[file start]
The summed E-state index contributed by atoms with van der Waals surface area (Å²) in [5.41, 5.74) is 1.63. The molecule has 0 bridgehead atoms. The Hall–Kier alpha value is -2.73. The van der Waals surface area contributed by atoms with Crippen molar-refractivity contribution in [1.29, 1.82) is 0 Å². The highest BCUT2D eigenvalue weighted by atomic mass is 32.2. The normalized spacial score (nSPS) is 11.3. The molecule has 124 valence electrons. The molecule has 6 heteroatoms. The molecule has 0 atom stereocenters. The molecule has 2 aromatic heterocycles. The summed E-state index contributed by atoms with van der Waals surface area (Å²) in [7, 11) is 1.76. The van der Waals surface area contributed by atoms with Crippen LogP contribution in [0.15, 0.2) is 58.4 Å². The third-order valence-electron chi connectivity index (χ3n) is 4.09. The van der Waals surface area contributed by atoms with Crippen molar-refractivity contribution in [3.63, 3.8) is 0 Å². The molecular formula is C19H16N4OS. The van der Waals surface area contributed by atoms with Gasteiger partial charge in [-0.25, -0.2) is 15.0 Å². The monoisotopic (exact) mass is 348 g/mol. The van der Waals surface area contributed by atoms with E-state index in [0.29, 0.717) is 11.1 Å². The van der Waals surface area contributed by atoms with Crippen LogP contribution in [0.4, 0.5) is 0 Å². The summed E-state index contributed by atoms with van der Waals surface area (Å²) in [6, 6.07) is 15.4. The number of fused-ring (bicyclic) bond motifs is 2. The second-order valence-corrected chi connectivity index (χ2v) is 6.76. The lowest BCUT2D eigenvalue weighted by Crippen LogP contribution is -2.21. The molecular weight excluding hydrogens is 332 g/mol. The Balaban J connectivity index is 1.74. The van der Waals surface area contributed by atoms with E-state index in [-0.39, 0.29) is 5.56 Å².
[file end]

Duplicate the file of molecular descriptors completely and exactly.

The summed E-state index contributed by atoms with van der Waals surface area (Å²) in [5.41, 5.74) is 1.63. The molecule has 0 bridgehead atoms. The Hall–Kier alpha value is -2.73. The van der Waals surface area contributed by atoms with Crippen molar-refractivity contribution in [1.29, 1.82) is 0 Å². The highest BCUT2D eigenvalue weighted by atomic mass is 32.2. The normalized spacial score (nSPS) is 11.3. The molecule has 124 valence electrons. The molecule has 6 heteroatoms. The molecule has 0 atom stereocenters. The molecule has 2 aromatic heterocycles. The summed E-state index contributed by atoms with van der Waals surface area (Å²) in [7, 11) is 1.76. The van der Waals surface area contributed by atoms with Crippen LogP contribution in [0.15, 0.2) is 58.4 Å². The third-order valence-electron chi connectivity index (χ3n) is 4.09. The van der Waals surface area contributed by atoms with Crippen molar-refractivity contribution in [3.63, 3.8) is 0 Å². The molecular formula is C19H16N4OS. The van der Waals surface area contributed by atoms with Gasteiger partial charge in [-0.25, -0.2) is 15.0 Å². The monoisotopic (exact) mass is 348 g/mol. The van der Waals surface area contributed by atoms with E-state index in [0.29, 0.717) is 11.1 Å². The van der Waals surface area contributed by atoms with Crippen LogP contribution in [0.4, 0.5) is 0 Å². The summed E-state index contributed by atoms with van der Waals surface area (Å²) in [6, 6.07) is 15.4. The number of fused-ring (bicyclic) bond motifs is 2. The second-order valence-corrected chi connectivity index (χ2v) is 6.76. The lowest BCUT2D eigenvalue weighted by Crippen LogP contribution is -2.21. The molecular weight excluding hydrogens is 332 g/mol. The Balaban J connectivity index is 1.74. The van der Waals surface area contributed by atoms with E-state index in [-0.39, 0.29) is 5.56 Å².